The President said something very powerful. He said that we must, all of us--Members of Congress and Governors and pastors and plain civilians and young people--do some soul searching, and that we must as families and churches and workplaces find the possibility of being a little bit more honest and at least ask yourself your own questions: Am I ringing as much bias out of myself as I can? Am I judging people as much as I can based not on the color of their skin but on the content of their character? That, I would think, would be an appropriate exercise in the wake of this tragedy.

So tonight, Mr. Speaker, in joining with my colleagues, I'm going to stand unabashedly and ask for that kind of discussion. I want it for those who were standing on the street corners yesterday in Houston, Texas, shouting out that people were racist because they were concerned about a court decision that they didn't think was fair. I am concerned that all of those people who were marching would be labeled across America, in all the cities in which they were--peacefully without arrest or incident--as ``un-American.'' That's when we have to ring, if you will, our souls and find that we take from it the bias that we might perceive to be blocking us from understanding the richness of our diversity.

So I would argue that we are blessed because we have Asians, blessed because we have White people, blessed because we have Latinos, blessed because we have African Americans, blessed because of the diversity in sexual orientation, blessed because we have people who are short and tall, blessed because we have people who are wealthy and middle class, and blessed because as a Congress we can work on those who are impoverished, and we can stop the devastation of the SNAP and provide the opportunity for those individuals who are impoverished to do better.

Finally, let me say this. This past week, we

honored an icon who moved me because of the diversity of those who were honoring--from Senator Cornyn from my State and Senator McConnell, organized by Maxine Waters and Eric Cantor, the Speaker of the House of Representatives, Senator Durbin, and on and on and on, Leader Pelosi and CLYBURN and HOYER--and I'm sure I've missed many others--our chairwoman and Eleanor Holmes Norton. What a vast diversity of individuals who rose to honor Madiba, Nelson Mandela.

Nelson Mandela said something that should be potent as we look to fix the inequity of self-defense laws, as many of us look at racial profiling, which exists extensively in this country, as evidenced by the heinous crime that generated the hate crimes legislation in our State of Texas--the killing of James Byrd, an individual who was dismembered, who was an African American male who was minding his business while walking along a lonely rural road. Another man was killed in Mississippi, who just came to a hotel and went out to his car, and was killed tragically just because of who he was. The numbers of cases that we've had are that impact that we have not yet understood--the greatness of America.

So we've got to change stand-your-ground laws, and I intend to introduce that legislation this week. I look for bipartisan support because, as Senator McCain said, maybe we need to look and to review federally what stand-your-ground laws are doing, not the Castle laws, but the extension of those that then carry this power out into the public where you do not have to retreat.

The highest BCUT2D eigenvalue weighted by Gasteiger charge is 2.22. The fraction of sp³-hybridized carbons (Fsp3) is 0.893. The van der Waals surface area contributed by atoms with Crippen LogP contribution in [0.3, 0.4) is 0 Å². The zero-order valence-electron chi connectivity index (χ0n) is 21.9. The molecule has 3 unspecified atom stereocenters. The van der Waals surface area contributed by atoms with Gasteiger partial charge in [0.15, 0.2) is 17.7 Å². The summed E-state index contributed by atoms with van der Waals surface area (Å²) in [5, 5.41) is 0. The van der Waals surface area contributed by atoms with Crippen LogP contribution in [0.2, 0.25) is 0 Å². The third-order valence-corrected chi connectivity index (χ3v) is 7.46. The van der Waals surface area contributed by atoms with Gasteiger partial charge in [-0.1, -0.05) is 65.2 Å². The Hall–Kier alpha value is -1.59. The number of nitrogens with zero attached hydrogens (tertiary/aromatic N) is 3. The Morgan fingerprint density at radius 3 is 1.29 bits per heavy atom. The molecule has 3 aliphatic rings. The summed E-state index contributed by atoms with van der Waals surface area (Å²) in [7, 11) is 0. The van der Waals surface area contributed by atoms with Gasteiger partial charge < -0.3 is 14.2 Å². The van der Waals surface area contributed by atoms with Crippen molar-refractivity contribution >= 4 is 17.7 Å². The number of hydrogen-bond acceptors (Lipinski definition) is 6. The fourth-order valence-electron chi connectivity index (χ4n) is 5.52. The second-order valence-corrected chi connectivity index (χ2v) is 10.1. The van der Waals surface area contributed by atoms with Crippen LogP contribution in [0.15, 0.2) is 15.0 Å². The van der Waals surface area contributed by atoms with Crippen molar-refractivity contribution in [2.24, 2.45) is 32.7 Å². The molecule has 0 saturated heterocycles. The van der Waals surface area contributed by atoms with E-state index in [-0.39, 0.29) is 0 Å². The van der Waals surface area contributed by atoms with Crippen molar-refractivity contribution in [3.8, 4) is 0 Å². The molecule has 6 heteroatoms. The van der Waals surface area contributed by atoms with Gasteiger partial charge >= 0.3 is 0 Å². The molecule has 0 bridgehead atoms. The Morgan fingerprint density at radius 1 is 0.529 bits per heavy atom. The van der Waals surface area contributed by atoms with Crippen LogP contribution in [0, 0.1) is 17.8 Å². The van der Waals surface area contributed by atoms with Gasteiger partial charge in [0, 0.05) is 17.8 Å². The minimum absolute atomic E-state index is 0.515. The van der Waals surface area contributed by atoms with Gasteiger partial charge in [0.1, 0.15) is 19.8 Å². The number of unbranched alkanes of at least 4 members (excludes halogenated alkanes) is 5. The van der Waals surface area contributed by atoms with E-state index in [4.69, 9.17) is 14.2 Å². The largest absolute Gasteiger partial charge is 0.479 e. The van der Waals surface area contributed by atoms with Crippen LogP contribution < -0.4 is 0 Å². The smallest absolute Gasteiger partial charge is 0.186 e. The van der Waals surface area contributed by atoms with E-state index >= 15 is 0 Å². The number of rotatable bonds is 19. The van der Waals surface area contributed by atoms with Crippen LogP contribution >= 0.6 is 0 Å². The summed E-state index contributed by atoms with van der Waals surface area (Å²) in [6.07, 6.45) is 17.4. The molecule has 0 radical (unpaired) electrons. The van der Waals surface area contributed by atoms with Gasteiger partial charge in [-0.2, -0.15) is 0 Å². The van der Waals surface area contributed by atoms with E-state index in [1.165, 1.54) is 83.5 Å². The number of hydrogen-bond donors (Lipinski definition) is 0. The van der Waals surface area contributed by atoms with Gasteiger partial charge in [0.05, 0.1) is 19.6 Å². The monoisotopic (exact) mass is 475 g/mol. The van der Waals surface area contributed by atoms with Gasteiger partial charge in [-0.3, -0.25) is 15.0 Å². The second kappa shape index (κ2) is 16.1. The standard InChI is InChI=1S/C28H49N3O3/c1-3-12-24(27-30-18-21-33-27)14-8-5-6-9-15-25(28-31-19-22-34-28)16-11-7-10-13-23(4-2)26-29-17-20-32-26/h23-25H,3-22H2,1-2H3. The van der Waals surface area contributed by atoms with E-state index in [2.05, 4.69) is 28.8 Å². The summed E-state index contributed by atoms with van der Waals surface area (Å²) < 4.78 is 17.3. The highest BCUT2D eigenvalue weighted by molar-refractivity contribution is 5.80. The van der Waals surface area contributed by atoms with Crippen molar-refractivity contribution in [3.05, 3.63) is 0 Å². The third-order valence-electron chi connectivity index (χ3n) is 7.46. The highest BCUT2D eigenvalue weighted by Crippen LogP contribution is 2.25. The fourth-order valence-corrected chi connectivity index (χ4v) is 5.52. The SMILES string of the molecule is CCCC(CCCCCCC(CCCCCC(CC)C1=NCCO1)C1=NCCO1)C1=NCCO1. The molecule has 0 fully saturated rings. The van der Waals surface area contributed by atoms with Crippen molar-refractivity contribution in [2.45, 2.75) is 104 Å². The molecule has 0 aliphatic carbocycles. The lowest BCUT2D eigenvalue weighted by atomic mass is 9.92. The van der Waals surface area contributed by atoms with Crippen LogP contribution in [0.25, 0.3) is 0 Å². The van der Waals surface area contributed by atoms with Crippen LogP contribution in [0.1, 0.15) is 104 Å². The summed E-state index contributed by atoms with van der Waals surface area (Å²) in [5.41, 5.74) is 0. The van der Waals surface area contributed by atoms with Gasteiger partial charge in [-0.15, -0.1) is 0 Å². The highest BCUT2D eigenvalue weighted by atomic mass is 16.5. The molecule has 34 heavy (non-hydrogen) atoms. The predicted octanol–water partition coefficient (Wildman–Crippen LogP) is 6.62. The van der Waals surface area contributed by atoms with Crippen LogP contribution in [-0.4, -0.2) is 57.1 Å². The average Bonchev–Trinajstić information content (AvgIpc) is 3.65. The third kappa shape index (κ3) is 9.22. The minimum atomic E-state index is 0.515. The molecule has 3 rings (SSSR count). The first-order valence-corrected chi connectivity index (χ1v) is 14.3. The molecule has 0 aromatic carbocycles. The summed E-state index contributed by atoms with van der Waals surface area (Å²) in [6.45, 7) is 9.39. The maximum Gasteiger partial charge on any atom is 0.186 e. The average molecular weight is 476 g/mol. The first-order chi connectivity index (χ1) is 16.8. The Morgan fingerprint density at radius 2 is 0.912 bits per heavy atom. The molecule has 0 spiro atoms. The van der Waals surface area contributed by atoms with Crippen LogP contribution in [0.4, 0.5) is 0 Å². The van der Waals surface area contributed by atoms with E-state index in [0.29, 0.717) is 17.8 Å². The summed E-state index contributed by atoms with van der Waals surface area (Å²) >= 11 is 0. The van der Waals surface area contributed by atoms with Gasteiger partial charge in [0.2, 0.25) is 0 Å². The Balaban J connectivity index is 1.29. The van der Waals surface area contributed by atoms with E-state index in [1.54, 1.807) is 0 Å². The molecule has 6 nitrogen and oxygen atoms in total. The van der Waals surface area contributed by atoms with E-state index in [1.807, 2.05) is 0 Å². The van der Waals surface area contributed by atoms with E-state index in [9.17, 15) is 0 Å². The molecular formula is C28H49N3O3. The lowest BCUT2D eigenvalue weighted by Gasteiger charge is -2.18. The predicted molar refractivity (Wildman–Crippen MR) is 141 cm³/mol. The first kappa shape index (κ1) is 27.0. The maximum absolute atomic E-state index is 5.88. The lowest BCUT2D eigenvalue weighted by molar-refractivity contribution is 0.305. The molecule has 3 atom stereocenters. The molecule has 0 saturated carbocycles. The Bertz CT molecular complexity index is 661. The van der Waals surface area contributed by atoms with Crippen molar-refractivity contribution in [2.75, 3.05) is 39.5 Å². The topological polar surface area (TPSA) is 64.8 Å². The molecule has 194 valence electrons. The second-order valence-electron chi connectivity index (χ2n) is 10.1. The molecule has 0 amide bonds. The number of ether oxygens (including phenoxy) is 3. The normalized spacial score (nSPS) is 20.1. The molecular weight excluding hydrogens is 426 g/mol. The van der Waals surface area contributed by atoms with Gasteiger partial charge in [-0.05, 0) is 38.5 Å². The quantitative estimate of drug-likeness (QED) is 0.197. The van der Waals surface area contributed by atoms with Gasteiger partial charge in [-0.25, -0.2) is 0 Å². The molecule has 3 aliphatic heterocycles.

But I read these words of Mandela's. They say:

Our struggle has reached a decisive moment. We call on people to be able to intensify the struggle on all fronts.

He had another quote that I'd like to read:

Honor comes when you pursue and are determined in your struggle.

He mentioned the fact that, even with humiliation, even with insults and even with defeat, if you continue in your struggle, then there is honor due.

Let me thank Mr. Jeffries for laying out the opportunity for the Congressional Black Caucus to answer the question: the road to equality is under construction. Also, let me thank him for allowing us to rise to the floor.

I go to my seat by saying that equality will come when school districts like North Forest Independent School District will not be destroyed and closed in Houston, Texas, when we raise up education; equality will come when we focus on ridding this Nation of poverty by making sure that we have the kind of economic programs; and equality will come when we recognize that justice should roll down on all of us, and that we address the question of the criminalization of African American males and others so that justice is equally applied but, as the individuals return and have done their time, that they will come to a place that is welcoming so that they can serve their Nation.

For that reason, I yield back my time with a great hope of the same message that came in the treatise by John Hope Franklin. He chaired the committee on race and said that America's greatest promise is in her diversity.

I call upon my colleagues, my friends in Texas, my friends in my district: let's sit down at the table of harmony. Let's talk about race as we embrace each other and love each other, because that's what America is all about. Thank you to the Congressional Black Caucus for its vision and its leadership.